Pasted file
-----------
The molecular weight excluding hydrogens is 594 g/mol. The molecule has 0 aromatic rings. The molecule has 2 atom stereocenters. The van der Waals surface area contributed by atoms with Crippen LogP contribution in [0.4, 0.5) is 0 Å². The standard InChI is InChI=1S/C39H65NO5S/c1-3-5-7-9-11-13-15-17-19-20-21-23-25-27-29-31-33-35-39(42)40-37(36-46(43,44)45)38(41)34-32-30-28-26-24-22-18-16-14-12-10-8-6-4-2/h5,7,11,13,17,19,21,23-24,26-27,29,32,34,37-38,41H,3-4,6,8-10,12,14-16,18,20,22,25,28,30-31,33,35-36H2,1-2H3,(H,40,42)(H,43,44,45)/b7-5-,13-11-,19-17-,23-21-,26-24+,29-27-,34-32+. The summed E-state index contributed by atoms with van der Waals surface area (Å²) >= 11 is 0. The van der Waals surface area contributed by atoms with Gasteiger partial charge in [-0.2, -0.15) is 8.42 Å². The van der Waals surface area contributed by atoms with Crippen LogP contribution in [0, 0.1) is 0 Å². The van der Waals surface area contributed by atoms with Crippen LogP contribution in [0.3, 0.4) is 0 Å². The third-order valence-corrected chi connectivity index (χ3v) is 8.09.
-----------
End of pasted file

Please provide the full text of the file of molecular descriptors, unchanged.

The molecular weight excluding hydrogens is 594 g/mol. The molecule has 0 aromatic rings. The molecule has 2 atom stereocenters. The van der Waals surface area contributed by atoms with Crippen LogP contribution in [0.4, 0.5) is 0 Å². The standard InChI is InChI=1S/C39H65NO5S/c1-3-5-7-9-11-13-15-17-19-20-21-23-25-27-29-31-33-35-39(42)40-37(36-46(43,44)45)38(41)34-32-30-28-26-24-22-18-16-14-12-10-8-6-4-2/h5,7,11,13,17,19,21,23-24,26-27,29,32,34,37-38,41H,3-4,6,8-10,12,14-16,18,20,22,25,28,30-31,33,35-36H2,1-2H3,(H,40,42)(H,43,44,45)/b7-5-,13-11-,19-17-,23-21-,26-24+,29-27-,34-32+. The summed E-state index contributed by atoms with van der Waals surface area (Å²) >= 11 is 0. The van der Waals surface area contributed by atoms with Gasteiger partial charge in [-0.2, -0.15) is 8.42 Å². The van der Waals surface area contributed by atoms with Crippen LogP contribution in [0, 0.1) is 0 Å². The van der Waals surface area contributed by atoms with Crippen LogP contribution in [0.3, 0.4) is 0 Å². The third-order valence-corrected chi connectivity index (χ3v) is 8.09.